Telluride was incredible because it provided me with a nurturing environment to discover both the fundamentals and nuances of patient safety and quality improvement. Armed with a stack of books by Pronovost and Levy and Gawande, a bunch of new contacts in my iPhone, and a flashdrive of more information than I originally realized, I left Telluride invigorated to do something to improve both patient safety and the experience of medical education at my school. One thing I noticed while there was that the human connection makes all the difference: whether it was talking in small group sessions, jamming to classic rock on a hike or listening to a mom who lost a daughter talk about how much she wished someone cared about her–building relationships seemed like the foundation to improving health care to me.
So, when I returned, I set out to build new relationships. I spoke with our Associate Dean of Education to tell her about Telluride and ask for ideas about who to talk to next. Then I met with our Patient Safety Coordinator to learn about what our hospital is doing in regards to patient safety, and I was so pleased to discover that we are actually doing quite a lot. I noticed she had Sorrel King’s “Josie’s Story” on her bookshelf, so I asked to borrow it; I offered her Pronovost’s “Safe Patients, Smart Hospitals” in exchange, and she has since ordered more copies for her department. I recently talked to the doc who coordinates our interprofessional curriculum, and will provide student input for future curriculum development meetings. In October, I’m attending a Crew Resource Management training at our new orthopaedic hospital and meeting with the medical director of our Office of Clinical Effectiveness. Given the human nature of medicine and patient safety, I thought it made the most sense to start by forming new relationships.
I also recently had a chance to work on building relationships with other med, nursing, and pharmacy students. We had an interprofessional session (based on one done at another university) about disclosure that involved a talk by our CMO followed by small-group breakout sessions. In the small-group sessions, teams of med, nursing, and pharm students practiced disclosing an error to a patient’s family member (portrayed by a standardized patient). The patient’s family member was aware that something had happened but not of the details, so the first question I asked her was “Can you tell me what you understand about what happened to your grandfather?” It gave my group a frame of reference for building the rest of the conversation because we had a better understanding of where she stood. One of our follow-up questions was, “What are you most worried about for your grandfather?” and we were surprised to discover that her worries were not the same as ours. We quickly shifted gears to address her concerns, and during the debrief she mentioned how glad she was that we were able to “meet her where she was” during the conversation.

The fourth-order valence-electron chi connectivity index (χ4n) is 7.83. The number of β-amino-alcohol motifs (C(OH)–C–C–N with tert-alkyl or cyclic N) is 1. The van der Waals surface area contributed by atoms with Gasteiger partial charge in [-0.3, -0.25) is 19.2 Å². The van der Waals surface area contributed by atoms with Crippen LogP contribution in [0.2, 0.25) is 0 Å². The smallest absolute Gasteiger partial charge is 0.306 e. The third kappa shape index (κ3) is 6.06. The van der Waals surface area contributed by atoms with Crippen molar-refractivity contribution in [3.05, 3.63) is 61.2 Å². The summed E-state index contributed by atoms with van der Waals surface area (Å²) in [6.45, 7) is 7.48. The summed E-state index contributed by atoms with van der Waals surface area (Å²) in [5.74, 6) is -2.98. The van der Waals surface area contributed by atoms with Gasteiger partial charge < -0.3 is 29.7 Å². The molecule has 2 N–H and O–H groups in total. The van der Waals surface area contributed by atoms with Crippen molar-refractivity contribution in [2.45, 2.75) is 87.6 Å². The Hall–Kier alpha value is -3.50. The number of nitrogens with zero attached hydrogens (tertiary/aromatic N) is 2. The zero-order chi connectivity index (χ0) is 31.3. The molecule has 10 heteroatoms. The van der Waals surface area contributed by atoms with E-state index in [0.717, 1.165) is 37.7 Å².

One common thread I’ve noticed through working in health literacy, going to Telluride, meeting with folks at my school/hospital, and participating in that interdisciplinary session was that even though patient-centered care seems obviously correct and intuitive, it is still challenging to achieve. I can tell that providing safe, effective, patient-centered care will require diligence, flexibility, and teamwork from a variety of health professionals–and in doing so, I believe we can honor patients for the giving us the privilege of being a part of their lives.
In an excellent article, Darrell Kirch MD, President of AAMC, recently reminded all practicing physicians of the examples we set, and therefore responsibility we have, to our students when it comes to modeling a culture of respect in medicine. In his September post on the AAMC website, A Word From the President: Building a Culture of Respect, Kirch shares not only his own memory of being disrespected as a student, but also the results of the AAMC 2012 Graduation Questionnaire which shows that 33% of respondents confirm being humiliated by those in a mentoring role. Kirch comments:
When things like this happen, we compromise the learning environments of medical students and residents. Tomorrow’s doctors must be able to learn in a safe and supportive culture that fosters the respectful, compassionate behavior we expect them to show their future patients.
As physician educators, we have an opportunity to shape the culture of medicine. The disservice we do to our profession when we choose to break-down versus build-up our students, and one another for that matter, are missed opportunities to lead and provide a positive role model for those we are enlisted to enlighten. I remember a faculty member at one of the Telluride Summer Camps reinforcing that it’s not just disrespect down the power gradient, but peer-to-peer disrespect that also occurs in medicine. As such, it’s truly going to take educating the young on the “right way” to interact with colleagues, but also re-educating “the old” on tenets of professionalism and the impact disruptive behavior has in creating toxic safety cultures. And it’s going to take all of us to create the change needed and to challenge our peers who believe intimidation is part of the medical education learning culture. As Kirch points out:
As educators and leaders in the medical profession, we have an obligation to eliminate any mistreatment of medical students. The solution starts by addressing the culture and climate at each institution… at UCLA’s David Geffen School of Medicine…implementing stricter policies and faculty workshops were somewhat effective…not sufficient by themselves. What is needed to eradicate medical student mistreatment is, they concluded, “an aggressive, multipronged approach locally at the institution level as well as nationally across institutions.”